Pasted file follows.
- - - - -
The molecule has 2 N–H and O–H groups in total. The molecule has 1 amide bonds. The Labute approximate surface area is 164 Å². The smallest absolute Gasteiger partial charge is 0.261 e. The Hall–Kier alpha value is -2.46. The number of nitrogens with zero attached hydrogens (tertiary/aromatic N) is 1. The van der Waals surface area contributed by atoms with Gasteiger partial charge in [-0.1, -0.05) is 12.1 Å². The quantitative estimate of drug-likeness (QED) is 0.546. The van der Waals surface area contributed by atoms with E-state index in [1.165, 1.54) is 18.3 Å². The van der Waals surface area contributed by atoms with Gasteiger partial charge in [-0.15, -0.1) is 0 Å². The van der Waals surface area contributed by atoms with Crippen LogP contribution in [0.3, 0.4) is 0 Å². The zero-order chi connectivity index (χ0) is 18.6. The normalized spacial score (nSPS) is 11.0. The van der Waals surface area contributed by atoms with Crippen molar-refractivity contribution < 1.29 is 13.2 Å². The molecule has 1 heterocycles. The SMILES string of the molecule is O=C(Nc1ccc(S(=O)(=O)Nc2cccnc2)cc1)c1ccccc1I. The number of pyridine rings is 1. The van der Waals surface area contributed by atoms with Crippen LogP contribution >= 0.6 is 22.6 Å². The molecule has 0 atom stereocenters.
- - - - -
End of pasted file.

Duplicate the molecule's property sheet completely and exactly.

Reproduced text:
The molecule has 2 N–H and O–H groups in total. The molecule has 1 amide bonds. The Labute approximate surface area is 164 Å². The smallest absolute Gasteiger partial charge is 0.261 e. The Hall–Kier alpha value is -2.46. The number of nitrogens with zero attached hydrogens (tertiary/aromatic N) is 1. The van der Waals surface area contributed by atoms with Gasteiger partial charge in [-0.1, -0.05) is 12.1 Å². The quantitative estimate of drug-likeness (QED) is 0.546. The van der Waals surface area contributed by atoms with E-state index in [1.165, 1.54) is 18.3 Å². The van der Waals surface area contributed by atoms with Gasteiger partial charge in [-0.15, -0.1) is 0 Å². The van der Waals surface area contributed by atoms with Crippen LogP contribution in [0.3, 0.4) is 0 Å². The zero-order chi connectivity index (χ0) is 18.6. The normalized spacial score (nSPS) is 11.0. The van der Waals surface area contributed by atoms with Crippen molar-refractivity contribution < 1.29 is 13.2 Å². The molecule has 1 heterocycles. The SMILES string of the molecule is O=C(Nc1ccc(S(=O)(=O)Nc2cccnc2)cc1)c1ccccc1I. The number of pyridine rings is 1. The van der Waals surface area contributed by atoms with Crippen LogP contribution >= 0.6 is 22.6 Å². The molecule has 0 atom stereocenters.